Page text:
The One Enlightened is the second book of the Diasodz. I read the first, but I enjoyed this one more. Complicated levels within the battle of good versus evil developed. That was the best part of the story, in my opinion. It was detail-focused; I found myself skimming over the repeated inner thoughts of Sofia and Ar'ch about how they did or didn't feel for one another at the beginning, the minutiae of everyday routines, and sometimes the exercise sessions. The book reads very formally. It took me eight hours to finish the entire thing. I think a lot of the detailed sections could use shortening. Some of the story/history was repeated by different people.
Characters in this installment were a plus. New people to love and hate. Nolan and Valerie's secrets came to light and played an essential role in moving forward. I want to find out what happens with Drake and what Sofia's future holds. It has been hinted she will have to make a choice, and I need to know what that choice is. Whom will she save? Whom does she love the most? As the end of this second section of the series neared, so many things sprang up that left me wanting answers. That's great when reading a series.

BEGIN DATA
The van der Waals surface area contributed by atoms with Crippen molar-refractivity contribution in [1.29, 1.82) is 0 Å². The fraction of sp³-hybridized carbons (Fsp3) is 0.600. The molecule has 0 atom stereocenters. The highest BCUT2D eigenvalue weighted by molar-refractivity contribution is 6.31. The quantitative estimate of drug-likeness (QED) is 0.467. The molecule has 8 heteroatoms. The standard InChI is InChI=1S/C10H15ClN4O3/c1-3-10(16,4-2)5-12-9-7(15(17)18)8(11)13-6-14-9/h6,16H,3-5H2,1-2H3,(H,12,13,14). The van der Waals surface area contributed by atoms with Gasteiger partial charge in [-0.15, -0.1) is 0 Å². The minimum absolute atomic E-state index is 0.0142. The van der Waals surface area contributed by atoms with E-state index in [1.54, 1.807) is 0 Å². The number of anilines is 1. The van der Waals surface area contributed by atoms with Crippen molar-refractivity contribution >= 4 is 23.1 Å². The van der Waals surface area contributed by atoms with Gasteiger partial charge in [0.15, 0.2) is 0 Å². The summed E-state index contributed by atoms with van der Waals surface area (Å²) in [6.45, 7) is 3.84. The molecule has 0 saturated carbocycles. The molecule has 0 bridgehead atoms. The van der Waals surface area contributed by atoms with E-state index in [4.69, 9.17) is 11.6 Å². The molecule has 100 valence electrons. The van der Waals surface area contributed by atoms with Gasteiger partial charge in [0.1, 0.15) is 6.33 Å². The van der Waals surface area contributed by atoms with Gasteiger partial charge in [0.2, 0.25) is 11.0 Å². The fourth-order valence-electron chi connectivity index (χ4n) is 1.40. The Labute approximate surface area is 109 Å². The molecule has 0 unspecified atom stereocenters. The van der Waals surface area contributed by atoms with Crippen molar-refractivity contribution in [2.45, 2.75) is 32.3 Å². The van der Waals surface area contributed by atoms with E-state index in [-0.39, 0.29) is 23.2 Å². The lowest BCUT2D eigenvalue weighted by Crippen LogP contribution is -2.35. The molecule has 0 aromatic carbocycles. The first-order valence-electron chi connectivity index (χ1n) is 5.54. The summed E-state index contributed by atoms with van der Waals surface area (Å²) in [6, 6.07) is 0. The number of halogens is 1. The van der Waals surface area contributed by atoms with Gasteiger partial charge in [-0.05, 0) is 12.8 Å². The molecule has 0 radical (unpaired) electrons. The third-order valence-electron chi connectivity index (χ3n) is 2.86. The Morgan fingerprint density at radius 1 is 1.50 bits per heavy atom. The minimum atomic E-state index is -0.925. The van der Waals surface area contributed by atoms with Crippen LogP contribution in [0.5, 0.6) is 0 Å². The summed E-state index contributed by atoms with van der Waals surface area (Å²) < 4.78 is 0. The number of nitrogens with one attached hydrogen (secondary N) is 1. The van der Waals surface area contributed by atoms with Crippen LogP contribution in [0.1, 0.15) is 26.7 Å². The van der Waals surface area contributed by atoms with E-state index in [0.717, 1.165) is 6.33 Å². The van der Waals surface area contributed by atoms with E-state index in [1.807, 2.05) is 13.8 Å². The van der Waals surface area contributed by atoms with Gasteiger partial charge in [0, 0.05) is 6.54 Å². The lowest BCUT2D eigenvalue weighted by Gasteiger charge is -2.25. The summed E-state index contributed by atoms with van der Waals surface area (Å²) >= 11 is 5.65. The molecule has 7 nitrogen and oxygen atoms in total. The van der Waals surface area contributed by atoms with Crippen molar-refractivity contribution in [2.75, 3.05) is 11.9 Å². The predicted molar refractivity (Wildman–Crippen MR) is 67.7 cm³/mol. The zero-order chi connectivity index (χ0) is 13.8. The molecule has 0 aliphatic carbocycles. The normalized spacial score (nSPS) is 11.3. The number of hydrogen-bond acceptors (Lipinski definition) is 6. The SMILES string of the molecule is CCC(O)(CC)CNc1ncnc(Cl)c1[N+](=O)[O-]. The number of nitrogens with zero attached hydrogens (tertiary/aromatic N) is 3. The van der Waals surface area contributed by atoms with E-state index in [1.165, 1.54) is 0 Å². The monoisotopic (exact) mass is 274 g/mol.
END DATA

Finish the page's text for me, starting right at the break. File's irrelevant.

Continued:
I look forward to reading more.

"a Thousand Little messages: A KLM Origin Novel" by Linda Armstrong

a Thousand Little messages: A KLM Origin Novel (KLM Casebook Book 1) by [Linda Armstrong]

A unique mystery with a lesson to be learned. Pay attention to all those little gut feelings. I liked the main character and the idea that her love interest felt he was doing the women a favor, that they actually wanted to die. His character was probably my favorite, even though he took a back seat to the investigation portion of the novel. Some parts moved a little slow, but the ending satisfied.

"Strawberry Moon" by Joy M. Lilley

Strawberry Moon by [Joy M. Lilley]